Wider Stance, Knees Outward, Feet Flared Out
Of course the deadlift isn't a squat, but one can get their hips much closer to the bar, and you much more quad drive by pushing the knee's outward with flared toes. This is where I find my strongest position, feet just outside arms. One of my powerlifting buddies commented, you're doing Ed Coan's Stance.
This "Pseudo-Sumo Deadlift (Coan, Squat-Stance, StrongFirst Deadlift, etc) decreases the loading on the Back and places more loading on the Quads.
Even more importantly, Wider Stance with the Toes Flared Out Deadlifts or Squat, engages the Glutes to a much greater degree. The Glutes are the largest muscle of the body.
Yes and No
I think the more similar your squat stance is to your deadlift, the better off you are. This is a bit unfair to conventional pullers, however, as a high bar squat may be their best bet, as was the case with Knostantin.
Yes, there is definitely some carry over if your Squat Stance is similar to your Deadlift.
Essentially, your Squat becomes an Auxiliary Deadlift Exercise and your Deadlift becomes an Auxiliary Squat Exercise.
As I have posted before, one of the keys to increasing Limit Strength in Competition Lift is with Auxiliary Exercises (Research Dr Tom McLaughlin, Anecdotal Training Data-Westside Powerlifting Training Method).
On a personal note, I am a Conventional Deadlifter.
Years ago, in a training session I preformed a heavy Competition Squat single. I ask my training partner if I broke parallel. His reply was that I broke parallel twice with one repetition; which made no sense.
I ask how that happened. His reply was your leg broke parallel and you lower back did to!
My Squat was more of a Squat-Good Morning. No wonder I stop Deadlift for months and still come back and pull some heavy Deadlifts.
The same is true for Sumo Deadlifts and Squat-Stance Deadlifts.
However, here's the...
The Squat and Deadlift are two different movement. However, the same muscle groups and similar movement pattern are train.
Thus, it is easy to overtrain the muscle groups (especially the back) when performing a highly intense, heavy Squat and Deadlift training session in the same week.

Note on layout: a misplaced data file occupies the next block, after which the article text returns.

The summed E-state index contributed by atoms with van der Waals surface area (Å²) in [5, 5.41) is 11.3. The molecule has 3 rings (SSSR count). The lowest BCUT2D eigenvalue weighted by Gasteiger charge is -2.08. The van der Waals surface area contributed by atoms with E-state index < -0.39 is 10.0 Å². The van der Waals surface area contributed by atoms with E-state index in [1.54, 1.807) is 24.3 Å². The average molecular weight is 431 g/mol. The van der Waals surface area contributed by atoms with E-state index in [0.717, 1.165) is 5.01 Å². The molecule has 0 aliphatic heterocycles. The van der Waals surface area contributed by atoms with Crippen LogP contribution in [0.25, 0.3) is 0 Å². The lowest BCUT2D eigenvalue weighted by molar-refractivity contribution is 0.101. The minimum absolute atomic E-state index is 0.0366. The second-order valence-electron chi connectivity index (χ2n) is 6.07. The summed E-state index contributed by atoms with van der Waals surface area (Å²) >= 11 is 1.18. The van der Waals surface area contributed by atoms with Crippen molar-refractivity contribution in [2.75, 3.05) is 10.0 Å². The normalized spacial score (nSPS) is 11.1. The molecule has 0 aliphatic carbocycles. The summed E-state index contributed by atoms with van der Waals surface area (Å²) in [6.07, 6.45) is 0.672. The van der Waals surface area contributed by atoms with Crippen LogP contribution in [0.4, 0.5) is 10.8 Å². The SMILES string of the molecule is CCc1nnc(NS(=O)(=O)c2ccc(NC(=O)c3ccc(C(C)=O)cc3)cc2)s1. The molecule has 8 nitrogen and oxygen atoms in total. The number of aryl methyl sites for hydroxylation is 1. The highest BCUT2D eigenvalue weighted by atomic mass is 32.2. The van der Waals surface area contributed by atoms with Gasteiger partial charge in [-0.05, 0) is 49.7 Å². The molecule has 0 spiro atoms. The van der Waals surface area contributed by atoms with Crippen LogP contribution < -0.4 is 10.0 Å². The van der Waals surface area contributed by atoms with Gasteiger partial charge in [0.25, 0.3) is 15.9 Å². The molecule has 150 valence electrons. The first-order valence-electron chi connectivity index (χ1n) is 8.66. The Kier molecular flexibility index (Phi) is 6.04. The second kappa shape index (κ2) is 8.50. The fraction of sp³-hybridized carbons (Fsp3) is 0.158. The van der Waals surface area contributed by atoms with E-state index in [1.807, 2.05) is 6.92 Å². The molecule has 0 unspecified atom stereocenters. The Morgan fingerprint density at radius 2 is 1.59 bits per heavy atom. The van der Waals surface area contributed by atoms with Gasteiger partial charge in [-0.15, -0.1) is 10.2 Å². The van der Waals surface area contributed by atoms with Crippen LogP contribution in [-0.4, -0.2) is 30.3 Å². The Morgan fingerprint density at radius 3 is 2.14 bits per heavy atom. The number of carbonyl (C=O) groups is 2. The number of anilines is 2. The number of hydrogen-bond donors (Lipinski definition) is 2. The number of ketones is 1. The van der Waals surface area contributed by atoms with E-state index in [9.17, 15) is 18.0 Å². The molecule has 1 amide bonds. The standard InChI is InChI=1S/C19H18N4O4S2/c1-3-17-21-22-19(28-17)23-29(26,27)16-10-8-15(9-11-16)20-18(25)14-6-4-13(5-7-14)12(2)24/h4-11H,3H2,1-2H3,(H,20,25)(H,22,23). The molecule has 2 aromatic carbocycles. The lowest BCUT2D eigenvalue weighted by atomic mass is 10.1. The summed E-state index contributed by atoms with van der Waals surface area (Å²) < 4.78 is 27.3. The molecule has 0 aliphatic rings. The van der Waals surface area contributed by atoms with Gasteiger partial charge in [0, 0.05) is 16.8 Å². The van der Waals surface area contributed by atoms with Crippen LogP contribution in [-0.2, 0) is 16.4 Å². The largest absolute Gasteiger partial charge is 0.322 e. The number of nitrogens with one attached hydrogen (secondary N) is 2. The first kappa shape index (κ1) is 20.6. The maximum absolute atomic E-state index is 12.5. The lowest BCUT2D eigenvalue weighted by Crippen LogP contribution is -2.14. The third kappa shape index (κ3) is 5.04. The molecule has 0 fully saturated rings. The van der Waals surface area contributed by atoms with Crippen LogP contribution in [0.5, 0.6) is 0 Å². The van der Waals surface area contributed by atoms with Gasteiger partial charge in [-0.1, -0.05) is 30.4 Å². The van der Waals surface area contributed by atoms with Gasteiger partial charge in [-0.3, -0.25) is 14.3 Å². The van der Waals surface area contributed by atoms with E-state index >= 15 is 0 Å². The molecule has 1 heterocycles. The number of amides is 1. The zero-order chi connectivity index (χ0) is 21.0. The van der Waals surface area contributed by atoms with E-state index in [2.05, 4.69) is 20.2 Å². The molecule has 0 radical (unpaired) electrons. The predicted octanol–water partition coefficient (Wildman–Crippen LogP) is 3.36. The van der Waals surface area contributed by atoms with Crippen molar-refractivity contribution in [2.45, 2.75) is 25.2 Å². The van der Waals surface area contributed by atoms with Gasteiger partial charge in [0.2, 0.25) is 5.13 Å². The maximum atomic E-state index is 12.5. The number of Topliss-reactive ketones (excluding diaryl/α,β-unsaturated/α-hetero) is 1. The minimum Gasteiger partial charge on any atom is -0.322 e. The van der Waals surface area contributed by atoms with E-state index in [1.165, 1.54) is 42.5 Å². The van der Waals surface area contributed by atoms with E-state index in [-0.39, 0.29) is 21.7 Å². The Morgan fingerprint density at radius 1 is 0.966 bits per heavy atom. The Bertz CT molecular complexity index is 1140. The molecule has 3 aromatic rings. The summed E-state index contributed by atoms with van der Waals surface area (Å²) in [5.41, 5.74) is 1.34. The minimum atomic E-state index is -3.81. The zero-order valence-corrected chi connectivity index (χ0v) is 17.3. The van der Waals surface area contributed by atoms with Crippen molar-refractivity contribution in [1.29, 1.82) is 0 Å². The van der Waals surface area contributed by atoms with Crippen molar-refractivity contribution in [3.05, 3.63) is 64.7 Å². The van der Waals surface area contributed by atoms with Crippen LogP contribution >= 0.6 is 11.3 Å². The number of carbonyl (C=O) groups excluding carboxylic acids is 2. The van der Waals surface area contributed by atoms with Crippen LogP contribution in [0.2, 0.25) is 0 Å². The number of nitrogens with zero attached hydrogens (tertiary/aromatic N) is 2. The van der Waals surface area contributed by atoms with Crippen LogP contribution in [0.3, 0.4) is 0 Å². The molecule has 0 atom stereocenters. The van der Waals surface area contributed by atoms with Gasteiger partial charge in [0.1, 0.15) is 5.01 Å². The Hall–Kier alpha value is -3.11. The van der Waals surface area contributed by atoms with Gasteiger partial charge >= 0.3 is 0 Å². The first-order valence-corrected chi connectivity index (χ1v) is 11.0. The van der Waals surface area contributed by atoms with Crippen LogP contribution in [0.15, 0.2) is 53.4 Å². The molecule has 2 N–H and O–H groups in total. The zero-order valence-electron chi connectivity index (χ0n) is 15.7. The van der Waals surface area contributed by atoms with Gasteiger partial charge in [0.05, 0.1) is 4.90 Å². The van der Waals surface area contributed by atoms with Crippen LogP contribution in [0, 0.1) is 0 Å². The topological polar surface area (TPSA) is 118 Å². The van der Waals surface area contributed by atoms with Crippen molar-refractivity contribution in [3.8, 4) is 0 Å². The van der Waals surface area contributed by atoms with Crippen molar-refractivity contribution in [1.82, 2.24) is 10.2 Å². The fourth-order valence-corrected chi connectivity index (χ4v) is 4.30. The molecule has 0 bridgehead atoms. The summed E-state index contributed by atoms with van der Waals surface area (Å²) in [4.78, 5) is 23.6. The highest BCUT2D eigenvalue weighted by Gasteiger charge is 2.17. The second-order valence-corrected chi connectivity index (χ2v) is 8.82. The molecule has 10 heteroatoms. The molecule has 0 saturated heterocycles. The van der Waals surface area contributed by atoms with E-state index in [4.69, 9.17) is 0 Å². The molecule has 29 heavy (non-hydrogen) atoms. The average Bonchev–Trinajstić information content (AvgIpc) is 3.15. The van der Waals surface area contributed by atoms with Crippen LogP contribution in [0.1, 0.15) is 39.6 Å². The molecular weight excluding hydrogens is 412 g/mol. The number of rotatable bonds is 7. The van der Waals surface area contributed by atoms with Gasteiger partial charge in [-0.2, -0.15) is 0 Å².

One method that can minimize training the Squat and Deadlift heavy in the same week is...
1) Narrow Stance Squat with Sumo Deadlift
2) Wide Stance Squat with Conventional Deadlift
For a number of years, I trained and competed using a Wide Stance Squat and Conventional Deadlift.
The Wide Stance Squat minimize the loading on my Back (no more Squat-Good Mornings), allowing me more recovery time for my Conventional Deadlift. I posted some personal records with my Wide Stance Squat an Conventional Deadift.
However, the Wide Stance Squat isn't something that feels natural to me. Every time I Wide Stance Squat, it feel like a new movement. I have to focus to a much greater degree on my Wide Stance Squat Technique
The Narrow Stance Squat feels more natural.
High Bar Squat
High Bar Squat are a Quad Dominate Exercise; a somewhat good Low Bar Squat and Sumo and Conventional Deadlift Auxiliary Exercise.
A much more effective Sumo and Conventional Deadlift movement is High Back Quarter Squats. The Quarter High Bar Squat needs to be performed from the same Quarter Squat position that you are in for your Sumo, Squat-Stance and Conventional Deadlift.
Other Good Quad Dominate Deadlift Exercises
1) Quarter Front Squats.
2) Quarter Step Up
3) Partial Leg Press. Gene Bell, one of the greats Deadlifters in the 220 lb and 242 lb weight class, stated the Leg Press was one of his most effective Deadlift Assistance Movements.
There many other good Compound Quad Exercises.